Miller Park in downtown Chattanooga was dreamt up and put into motion by Chattanooga attorney and businessman Burkett Miller. About a million dollars had been raised from the private sector, and $500,000 was coming from the city to acquire land.

The location of the park was a functioning downtown block, though many of the buildings sat vacant. As a result, the remaining buildings were to be razed, with the First Federal Savings and Loan building at the corner of Georgia Avenue and what was then East Ninth Street (now M.L. King Jr. Boulevard) to be acquired at a future date.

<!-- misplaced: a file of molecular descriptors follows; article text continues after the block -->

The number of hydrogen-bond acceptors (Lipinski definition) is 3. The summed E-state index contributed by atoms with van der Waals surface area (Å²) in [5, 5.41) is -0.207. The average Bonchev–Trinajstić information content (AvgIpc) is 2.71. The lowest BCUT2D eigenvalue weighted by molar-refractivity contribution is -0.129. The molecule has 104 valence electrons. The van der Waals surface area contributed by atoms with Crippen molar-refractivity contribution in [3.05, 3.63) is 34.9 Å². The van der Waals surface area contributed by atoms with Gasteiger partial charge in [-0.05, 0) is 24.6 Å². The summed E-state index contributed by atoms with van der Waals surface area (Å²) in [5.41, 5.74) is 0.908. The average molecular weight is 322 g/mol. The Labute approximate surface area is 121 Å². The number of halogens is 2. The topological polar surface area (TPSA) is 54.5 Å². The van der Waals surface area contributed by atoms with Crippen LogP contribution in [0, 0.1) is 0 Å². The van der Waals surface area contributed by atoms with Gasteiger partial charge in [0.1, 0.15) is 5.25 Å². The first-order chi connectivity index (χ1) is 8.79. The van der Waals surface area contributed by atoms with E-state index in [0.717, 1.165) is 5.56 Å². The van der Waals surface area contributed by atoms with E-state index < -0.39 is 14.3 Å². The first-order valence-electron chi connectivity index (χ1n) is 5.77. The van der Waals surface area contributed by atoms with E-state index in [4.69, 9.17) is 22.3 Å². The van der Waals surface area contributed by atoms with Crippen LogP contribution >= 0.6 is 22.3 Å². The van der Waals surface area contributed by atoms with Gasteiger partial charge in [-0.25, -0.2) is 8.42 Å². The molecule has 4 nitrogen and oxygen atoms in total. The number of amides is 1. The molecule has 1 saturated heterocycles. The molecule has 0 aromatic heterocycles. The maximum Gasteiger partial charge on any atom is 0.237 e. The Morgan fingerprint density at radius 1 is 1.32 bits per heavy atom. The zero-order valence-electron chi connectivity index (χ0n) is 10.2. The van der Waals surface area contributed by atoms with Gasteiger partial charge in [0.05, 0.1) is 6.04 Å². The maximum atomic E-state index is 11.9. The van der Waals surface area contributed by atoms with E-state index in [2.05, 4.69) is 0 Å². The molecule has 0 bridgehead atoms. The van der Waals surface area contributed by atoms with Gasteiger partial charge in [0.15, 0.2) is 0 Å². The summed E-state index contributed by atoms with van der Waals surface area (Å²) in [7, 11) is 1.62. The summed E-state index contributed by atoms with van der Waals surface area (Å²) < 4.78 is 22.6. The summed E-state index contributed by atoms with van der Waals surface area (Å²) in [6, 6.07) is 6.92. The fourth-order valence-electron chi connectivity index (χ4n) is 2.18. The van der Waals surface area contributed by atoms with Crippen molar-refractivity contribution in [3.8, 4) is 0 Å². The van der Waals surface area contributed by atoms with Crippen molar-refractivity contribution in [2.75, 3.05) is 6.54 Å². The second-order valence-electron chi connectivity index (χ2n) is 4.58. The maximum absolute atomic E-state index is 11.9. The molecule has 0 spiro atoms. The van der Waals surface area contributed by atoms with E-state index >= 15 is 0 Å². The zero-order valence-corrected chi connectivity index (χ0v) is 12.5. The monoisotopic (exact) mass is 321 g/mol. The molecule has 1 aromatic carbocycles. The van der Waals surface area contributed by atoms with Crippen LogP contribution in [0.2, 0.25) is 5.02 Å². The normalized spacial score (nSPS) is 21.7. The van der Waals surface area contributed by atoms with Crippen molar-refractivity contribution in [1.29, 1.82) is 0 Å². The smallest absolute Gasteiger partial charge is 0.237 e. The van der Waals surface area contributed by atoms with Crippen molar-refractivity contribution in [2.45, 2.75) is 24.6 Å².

The park was completed and dedicated on a cold December 8, 1976. It was officially named Miller Park, not for Burkett himself, but for his parents White B. and Mary.

Miller Park would be one of the showplaces and focal points of downtown, particularly for the first 15 years or so after it opened. It was the center for music performances, theater, civic demonstrations and even the city Christmas tree.